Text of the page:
My last painting of 2016 was completed on December 31.
What do I circle back to? A blender, of course. Acrylic on Ampersand Gessobord- one of the most responsive materials that I have ever used. Rosemary Brushes and Gessobord are a match made in heaven!
This year I’m going to try to sell more art. Last year I sold three pieces without putting too much effort in, so this year I’m going to hustle.
I’ve reopened my Etsy, just waiting on a name change to finalize.
In my personal life I’ve got a few updates – my husband and I just moved from San Jose to Redwood City to shorten our commutes by 45 minutes each way. I can bike to work, and we just built a portfolio carrier for my bicycle based on this Instructable which should work really well! I’ll be taking a figure drawing class through Stanford Continuing Studies this next quarter.
When we moved we ditched the TV and it’s been a month. I haven’t missed it yet.
After thinking about it for a while I’ve decided to split my Instagram account. My goal with my account is to share my paintings. Not everyone wants to see pictures of me flexing or AT&T Park, but I’m sure that some people do. My Instagram @kathendrixart will now only have art. Having the two separated will give me more opportunities to post for each. Deadlifts and squats on one, paintings on the other.
I’ve amassed quite a number of paintings and it’s about time that they get a new home. I’m exploring how I can best sell them – etsy? ebay?
I’m not sure if dailypaintworks is a good place to sell. I want to know the metrics, see what sells, for how much, etc. I’m not sure how much my art is worth to others. Would others agree with what I think my art should be priced? I suppose I won’t find out until I try.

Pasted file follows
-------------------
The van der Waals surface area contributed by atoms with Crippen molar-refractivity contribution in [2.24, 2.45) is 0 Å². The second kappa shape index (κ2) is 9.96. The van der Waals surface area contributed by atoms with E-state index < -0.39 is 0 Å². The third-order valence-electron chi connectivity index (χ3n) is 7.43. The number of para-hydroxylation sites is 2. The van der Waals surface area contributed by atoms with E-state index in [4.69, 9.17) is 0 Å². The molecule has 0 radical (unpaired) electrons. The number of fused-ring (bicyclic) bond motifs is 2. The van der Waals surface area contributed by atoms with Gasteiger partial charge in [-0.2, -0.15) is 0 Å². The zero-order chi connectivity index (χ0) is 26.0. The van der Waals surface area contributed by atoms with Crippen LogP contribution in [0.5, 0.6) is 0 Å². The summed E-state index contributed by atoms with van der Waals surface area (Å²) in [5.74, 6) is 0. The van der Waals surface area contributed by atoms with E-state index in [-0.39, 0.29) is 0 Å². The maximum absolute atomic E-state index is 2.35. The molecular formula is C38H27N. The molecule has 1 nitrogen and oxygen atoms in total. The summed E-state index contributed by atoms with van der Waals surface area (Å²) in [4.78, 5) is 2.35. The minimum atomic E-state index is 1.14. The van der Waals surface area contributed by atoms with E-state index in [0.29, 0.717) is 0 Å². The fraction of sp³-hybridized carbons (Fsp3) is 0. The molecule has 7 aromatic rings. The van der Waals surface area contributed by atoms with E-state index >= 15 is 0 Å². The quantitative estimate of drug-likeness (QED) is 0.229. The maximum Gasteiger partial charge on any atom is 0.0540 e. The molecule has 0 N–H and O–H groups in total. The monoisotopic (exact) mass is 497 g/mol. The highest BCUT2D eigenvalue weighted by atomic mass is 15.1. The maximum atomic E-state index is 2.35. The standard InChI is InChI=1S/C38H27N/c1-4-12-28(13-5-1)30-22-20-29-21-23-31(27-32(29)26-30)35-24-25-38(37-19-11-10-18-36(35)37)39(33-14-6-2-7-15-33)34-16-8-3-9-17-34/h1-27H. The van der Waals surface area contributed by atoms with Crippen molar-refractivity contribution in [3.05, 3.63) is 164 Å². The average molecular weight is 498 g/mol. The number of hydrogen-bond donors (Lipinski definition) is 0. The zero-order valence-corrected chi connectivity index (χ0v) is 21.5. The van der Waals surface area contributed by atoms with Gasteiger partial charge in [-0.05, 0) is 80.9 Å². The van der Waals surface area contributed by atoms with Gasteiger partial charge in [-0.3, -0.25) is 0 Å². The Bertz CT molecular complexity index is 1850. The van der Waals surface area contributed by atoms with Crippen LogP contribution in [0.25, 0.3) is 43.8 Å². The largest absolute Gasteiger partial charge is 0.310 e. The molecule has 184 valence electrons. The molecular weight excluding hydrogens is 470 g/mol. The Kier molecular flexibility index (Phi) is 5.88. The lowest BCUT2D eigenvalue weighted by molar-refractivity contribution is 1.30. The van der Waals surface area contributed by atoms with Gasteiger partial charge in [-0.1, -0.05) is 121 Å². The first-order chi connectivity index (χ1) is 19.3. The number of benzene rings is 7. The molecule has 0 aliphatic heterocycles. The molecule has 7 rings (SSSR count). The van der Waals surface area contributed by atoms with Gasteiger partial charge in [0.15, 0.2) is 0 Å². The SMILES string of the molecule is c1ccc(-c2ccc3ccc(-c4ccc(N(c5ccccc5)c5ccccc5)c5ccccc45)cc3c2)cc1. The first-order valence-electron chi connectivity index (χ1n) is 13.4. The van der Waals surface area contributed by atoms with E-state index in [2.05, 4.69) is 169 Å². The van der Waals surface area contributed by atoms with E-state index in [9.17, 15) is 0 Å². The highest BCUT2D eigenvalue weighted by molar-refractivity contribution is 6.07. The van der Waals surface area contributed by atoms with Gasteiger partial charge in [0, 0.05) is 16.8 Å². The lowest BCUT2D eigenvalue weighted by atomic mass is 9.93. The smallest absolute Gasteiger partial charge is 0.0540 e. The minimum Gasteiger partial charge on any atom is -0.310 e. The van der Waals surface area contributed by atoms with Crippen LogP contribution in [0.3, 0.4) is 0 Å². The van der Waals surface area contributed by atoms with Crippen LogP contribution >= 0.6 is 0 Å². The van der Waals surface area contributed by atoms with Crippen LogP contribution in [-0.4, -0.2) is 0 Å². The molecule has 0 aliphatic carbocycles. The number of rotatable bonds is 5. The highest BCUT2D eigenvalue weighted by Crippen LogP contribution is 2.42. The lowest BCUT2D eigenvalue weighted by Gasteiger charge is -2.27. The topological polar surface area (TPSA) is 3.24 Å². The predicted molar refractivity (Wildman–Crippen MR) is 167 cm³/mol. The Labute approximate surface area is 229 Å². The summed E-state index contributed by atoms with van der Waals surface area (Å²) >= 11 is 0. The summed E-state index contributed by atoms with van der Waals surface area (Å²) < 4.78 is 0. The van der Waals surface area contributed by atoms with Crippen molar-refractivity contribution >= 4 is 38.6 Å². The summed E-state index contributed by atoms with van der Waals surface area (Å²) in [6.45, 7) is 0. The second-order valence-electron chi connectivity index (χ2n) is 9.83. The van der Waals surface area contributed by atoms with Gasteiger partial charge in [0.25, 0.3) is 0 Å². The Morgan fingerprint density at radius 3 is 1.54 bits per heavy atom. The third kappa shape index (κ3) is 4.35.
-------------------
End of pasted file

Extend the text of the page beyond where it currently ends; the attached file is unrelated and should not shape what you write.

I’d like to expand a little more on the still life setup box that I made.
It was inspired by Carol Marine‘s instructions for a still life shadow box. Her dimensions differed from mine a little – I had Lowes help me out and cut down the plywood to 18×18″ and based all of my other dimensions off of that.
The height does measure a few inches more than the width of 18″, which means it can accommodate for vases and larger dioramas. I was able to find a clip on lamp at a local thrift store which cut the price by $10-15. The whole project ended up costing about $110 and a day and a half of my time.
It really makes a difference to be able to look at something in front of you and really see the way light changes your subject rather than working from a photograph. Working from life will also give me a better understanding of how objects and volumes relate to each other in space.
The box is lit from a warm flood light as well as a cool CFL. Colors and shadows are so much more interesting now.
The 18″ depth/width offers an interesting flexibility in the fact that a lot of flooring options are available in 18×18 (see Home Depot’s site if you don’t know what I am talking about). I picked up two “slate” effect vinyl tiles to work as an alternate to drapery for my shadow box. Best of all it was less than $4 for the both of them.
All I have to do is put one on the bottom and lean one on the back. It’s pretty convincing, and I could pick up different tiles if I wanted. I had thought about ceramic tiles but the weight would not work at this point in time, as the box is not secured to the stand that it is on. Perhaps in the future.
On a side note, it’s important to think about process. I dove in to my first project with this box without underpainting. I was so excited to start that I completely forgot about the process. If you do not follow a process paintings can take much longer. I found myself struggling with the draping in the painting, but I think it’s turned out fine. I’ll post it tomorrow – keep an eye out for it.
I spent yesterday making a still life shadow box for painting. The plywood is 18×18″ and secured to the 3/4″ PVC with zip ties. I bought some lightbulbs and clamp on lamps and will finish assembly today hopefully. I still need to buy some white fabric and a power strip for the lights.